Tabasco Gov. Arturo Nunez said two children had died in his Gulf coast state. One of them was killed when a wall collapsed, and the other was a baby who died in a children’s hospital that lost electricity, cutting off the infant’s ventilator.

The Pacific Tsunami Warning Center said waves of one meter (3.3 feet) above the tide level were measured off Salina Cruz, Mexico. Smaller tsunami waves were observed on the coast or measured by ocean gauges in several other places. The centre’s forecast said Ecuador, El Salvador and Guatemala could see waves of a meter or less. No threat was posed to Hawaii and the western and South Pacific.

Mexican authorities said they were evacuating some residents of coastal Tonala and Puerto Madero because of the warning.

The quake hit as Mexican emergency agencies were bracing for another crisis on the other side of the country. The U.S. National Hurricane Center said Hurricane Katia was likely to strike the Gulf coast in the state of Veracruz early Saturday as a Category 2 storm that could bring life-threatening floods.

In neighbouring Guatemala, President Jimmy Morales spoke on national television to call for calm while emergency crews checked for damage.

“We have reports of some damage and the death of one person, even though we still don’t have details,” Morales said. He said the unconfirmed death occurred in San Marcos state near the border with Mexico.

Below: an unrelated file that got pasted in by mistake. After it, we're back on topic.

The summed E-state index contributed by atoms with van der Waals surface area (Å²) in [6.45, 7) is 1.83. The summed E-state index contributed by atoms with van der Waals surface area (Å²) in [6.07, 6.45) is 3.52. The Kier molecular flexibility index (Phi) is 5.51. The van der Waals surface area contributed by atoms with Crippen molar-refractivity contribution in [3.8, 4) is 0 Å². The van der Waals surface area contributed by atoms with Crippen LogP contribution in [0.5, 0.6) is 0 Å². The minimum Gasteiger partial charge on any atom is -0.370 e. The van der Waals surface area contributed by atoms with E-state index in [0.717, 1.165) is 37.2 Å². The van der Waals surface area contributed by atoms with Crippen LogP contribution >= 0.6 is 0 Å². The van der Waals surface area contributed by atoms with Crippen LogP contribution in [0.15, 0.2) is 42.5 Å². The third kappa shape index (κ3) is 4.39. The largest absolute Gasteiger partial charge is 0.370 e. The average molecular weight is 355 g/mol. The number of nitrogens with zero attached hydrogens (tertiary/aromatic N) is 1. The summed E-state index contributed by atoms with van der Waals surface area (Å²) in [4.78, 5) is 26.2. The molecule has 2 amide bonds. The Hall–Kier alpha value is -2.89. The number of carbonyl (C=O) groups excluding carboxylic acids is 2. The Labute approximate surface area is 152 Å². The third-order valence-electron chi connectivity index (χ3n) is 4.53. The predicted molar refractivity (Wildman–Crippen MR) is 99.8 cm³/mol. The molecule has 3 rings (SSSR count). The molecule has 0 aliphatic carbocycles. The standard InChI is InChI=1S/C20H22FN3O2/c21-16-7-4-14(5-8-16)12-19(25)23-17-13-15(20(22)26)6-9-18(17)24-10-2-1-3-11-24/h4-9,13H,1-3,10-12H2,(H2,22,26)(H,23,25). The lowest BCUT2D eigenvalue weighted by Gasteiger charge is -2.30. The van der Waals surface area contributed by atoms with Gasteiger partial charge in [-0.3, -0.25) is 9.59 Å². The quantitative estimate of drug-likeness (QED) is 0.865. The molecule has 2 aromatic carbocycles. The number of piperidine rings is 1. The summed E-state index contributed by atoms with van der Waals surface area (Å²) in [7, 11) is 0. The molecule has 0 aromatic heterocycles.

The quake occurred in a very seismically active region near the point of collision between three tectonic plates, the Cocos, the Caribbean and the North American.

Mexico’s National Seismological Service said the area has seen at least six other quakes of magnitude 7.0 or greater since 1900 — though three of those all occurred within a nerve-wracking nine-month span in 1902-1903.

The new quake matched the force of a magnitude 8.1 quake that hit the country on June 3, 1932, roughly 300 miles (500 kilometres) west of Mexico City.

A study by Mexico’s National Seismological Service said that quake is believed to have killed about 400 people, causing severe damage around the port of Manzanillo. A powerful aftershock that hit 19 days later caused a tsunami that devastated 15 miles 25 kilometres of coastline, killing 75 people.